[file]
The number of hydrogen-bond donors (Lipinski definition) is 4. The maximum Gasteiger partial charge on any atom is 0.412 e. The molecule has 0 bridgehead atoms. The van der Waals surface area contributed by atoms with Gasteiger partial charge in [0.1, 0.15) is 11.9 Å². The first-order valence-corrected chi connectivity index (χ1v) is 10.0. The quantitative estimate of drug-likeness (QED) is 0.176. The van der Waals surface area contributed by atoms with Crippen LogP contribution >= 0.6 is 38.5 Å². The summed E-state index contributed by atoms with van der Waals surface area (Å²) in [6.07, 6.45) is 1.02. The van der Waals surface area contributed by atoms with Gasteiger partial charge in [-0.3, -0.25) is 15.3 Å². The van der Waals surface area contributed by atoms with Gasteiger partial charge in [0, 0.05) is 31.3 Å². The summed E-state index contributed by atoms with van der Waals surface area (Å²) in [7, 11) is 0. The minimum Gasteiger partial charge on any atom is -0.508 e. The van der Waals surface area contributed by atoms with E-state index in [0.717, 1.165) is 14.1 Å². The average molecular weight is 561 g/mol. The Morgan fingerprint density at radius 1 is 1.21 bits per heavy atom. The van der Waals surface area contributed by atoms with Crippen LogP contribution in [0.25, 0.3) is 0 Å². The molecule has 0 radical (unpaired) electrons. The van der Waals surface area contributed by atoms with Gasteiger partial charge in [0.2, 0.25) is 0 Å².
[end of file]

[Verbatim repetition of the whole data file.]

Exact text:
The number of hydrogen-bond donors (Lipinski definition) is 4. The maximum Gasteiger partial charge on any atom is 0.412 e. The molecule has 0 bridgehead atoms. The van der Waals surface area contributed by atoms with Gasteiger partial charge in [0.1, 0.15) is 11.9 Å². The first-order valence-corrected chi connectivity index (χ1v) is 10.0. The quantitative estimate of drug-likeness (QED) is 0.176. The van der Waals surface area contributed by atoms with Crippen LogP contribution >= 0.6 is 38.5 Å². The summed E-state index contributed by atoms with van der Waals surface area (Å²) in [6.07, 6.45) is 1.02. The van der Waals surface area contributed by atoms with Gasteiger partial charge in [-0.3, -0.25) is 15.3 Å². The van der Waals surface area contributed by atoms with Gasteiger partial charge in [0, 0.05) is 31.3 Å². The summed E-state index contributed by atoms with van der Waals surface area (Å²) in [7, 11) is 0. The minimum Gasteiger partial charge on any atom is -0.508 e. The van der Waals surface area contributed by atoms with E-state index in [0.717, 1.165) is 14.1 Å². The average molecular weight is 561 g/mol. The Morgan fingerprint density at radius 1 is 1.21 bits per heavy atom. The van der Waals surface area contributed by atoms with Crippen LogP contribution in [0.25, 0.3) is 0 Å². The molecule has 0 radical (unpaired) electrons. The van der Waals surface area contributed by atoms with Gasteiger partial charge in [0.2, 0.25) is 0 Å².